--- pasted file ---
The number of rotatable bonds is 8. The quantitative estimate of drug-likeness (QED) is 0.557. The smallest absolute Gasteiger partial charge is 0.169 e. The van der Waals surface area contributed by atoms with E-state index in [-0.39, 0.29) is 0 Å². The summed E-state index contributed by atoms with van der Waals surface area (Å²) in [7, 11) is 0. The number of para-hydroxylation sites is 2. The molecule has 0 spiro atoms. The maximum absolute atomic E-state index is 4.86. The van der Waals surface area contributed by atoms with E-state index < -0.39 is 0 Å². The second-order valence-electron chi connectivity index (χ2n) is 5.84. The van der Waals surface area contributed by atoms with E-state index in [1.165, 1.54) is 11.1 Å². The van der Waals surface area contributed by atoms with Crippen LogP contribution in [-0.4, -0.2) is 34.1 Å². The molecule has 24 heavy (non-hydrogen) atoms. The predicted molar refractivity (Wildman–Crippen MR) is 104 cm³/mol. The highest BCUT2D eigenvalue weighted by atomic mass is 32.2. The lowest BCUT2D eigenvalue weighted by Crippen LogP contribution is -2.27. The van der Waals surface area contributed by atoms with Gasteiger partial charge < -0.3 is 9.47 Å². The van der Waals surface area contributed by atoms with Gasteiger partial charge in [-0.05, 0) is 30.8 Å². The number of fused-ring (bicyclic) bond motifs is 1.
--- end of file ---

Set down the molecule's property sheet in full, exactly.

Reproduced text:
The number of rotatable bonds is 8. The quantitative estimate of drug-likeness (QED) is 0.557. The smallest absolute Gasteiger partial charge is 0.169 e. The van der Waals surface area contributed by atoms with E-state index in [-0.39, 0.29) is 0 Å². The summed E-state index contributed by atoms with van der Waals surface area (Å²) in [7, 11) is 0. The number of para-hydroxylation sites is 2. The molecule has 0 spiro atoms. The maximum absolute atomic E-state index is 4.86. The van der Waals surface area contributed by atoms with E-state index < -0.39 is 0 Å². The second-order valence-electron chi connectivity index (χ2n) is 5.84. The van der Waals surface area contributed by atoms with E-state index in [1.165, 1.54) is 11.1 Å². The van der Waals surface area contributed by atoms with Crippen LogP contribution in [-0.4, -0.2) is 34.1 Å². The molecule has 24 heavy (non-hydrogen) atoms. The predicted molar refractivity (Wildman–Crippen MR) is 104 cm³/mol. The highest BCUT2D eigenvalue weighted by atomic mass is 32.2. The lowest BCUT2D eigenvalue weighted by Crippen LogP contribution is -2.27. The van der Waals surface area contributed by atoms with Gasteiger partial charge < -0.3 is 9.47 Å². The van der Waals surface area contributed by atoms with Gasteiger partial charge in [-0.05, 0) is 30.8 Å². The number of fused-ring (bicyclic) bond motifs is 1.